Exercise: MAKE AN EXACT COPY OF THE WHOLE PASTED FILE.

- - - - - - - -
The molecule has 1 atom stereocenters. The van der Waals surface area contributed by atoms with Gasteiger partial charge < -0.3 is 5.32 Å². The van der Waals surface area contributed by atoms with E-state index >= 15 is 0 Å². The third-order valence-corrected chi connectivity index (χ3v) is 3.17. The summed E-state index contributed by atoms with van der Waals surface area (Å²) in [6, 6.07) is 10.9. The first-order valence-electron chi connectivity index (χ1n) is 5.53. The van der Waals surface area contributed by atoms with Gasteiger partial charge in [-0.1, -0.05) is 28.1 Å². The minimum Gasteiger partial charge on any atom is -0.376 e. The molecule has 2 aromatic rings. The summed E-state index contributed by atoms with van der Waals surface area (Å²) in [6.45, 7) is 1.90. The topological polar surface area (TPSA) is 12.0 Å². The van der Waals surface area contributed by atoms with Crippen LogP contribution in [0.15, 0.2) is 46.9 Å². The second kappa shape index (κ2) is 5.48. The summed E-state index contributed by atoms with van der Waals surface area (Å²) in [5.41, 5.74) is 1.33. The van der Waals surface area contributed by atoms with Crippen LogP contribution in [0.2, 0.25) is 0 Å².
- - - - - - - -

The molecule has 1 atom stereocenters. The van der Waals surface area contributed by atoms with Gasteiger partial charge < -0.3 is 5.32 Å². The van der Waals surface area contributed by atoms with E-state index >= 15 is 0 Å². The third-order valence-corrected chi connectivity index (χ3v) is 3.17. The summed E-state index contributed by atoms with van der Waals surface area (Å²) in [6, 6.07) is 10.9. The first-order valence-electron chi connectivity index (χ1n) is 5.53. The van der Waals surface area contributed by atoms with Gasteiger partial charge in [-0.1, -0.05) is 28.1 Å². The minimum Gasteiger partial charge on any atom is -0.376 e. The molecule has 2 aromatic rings. The summed E-state index contributed by atoms with van der Waals surface area (Å²) in [6.45, 7) is 1.90. The topological polar surface area (TPSA) is 12.0 Å². The van der Waals surface area contributed by atoms with Crippen LogP contribution in [0.15, 0.2) is 46.9 Å². The second kappa shape index (κ2) is 5.48. The summed E-state index contributed by atoms with van der Waals surface area (Å²) in [5.41, 5.74) is 1.33. The van der Waals surface area contributed by atoms with Crippen LogP contribution in [0.2, 0.25) is 0 Å².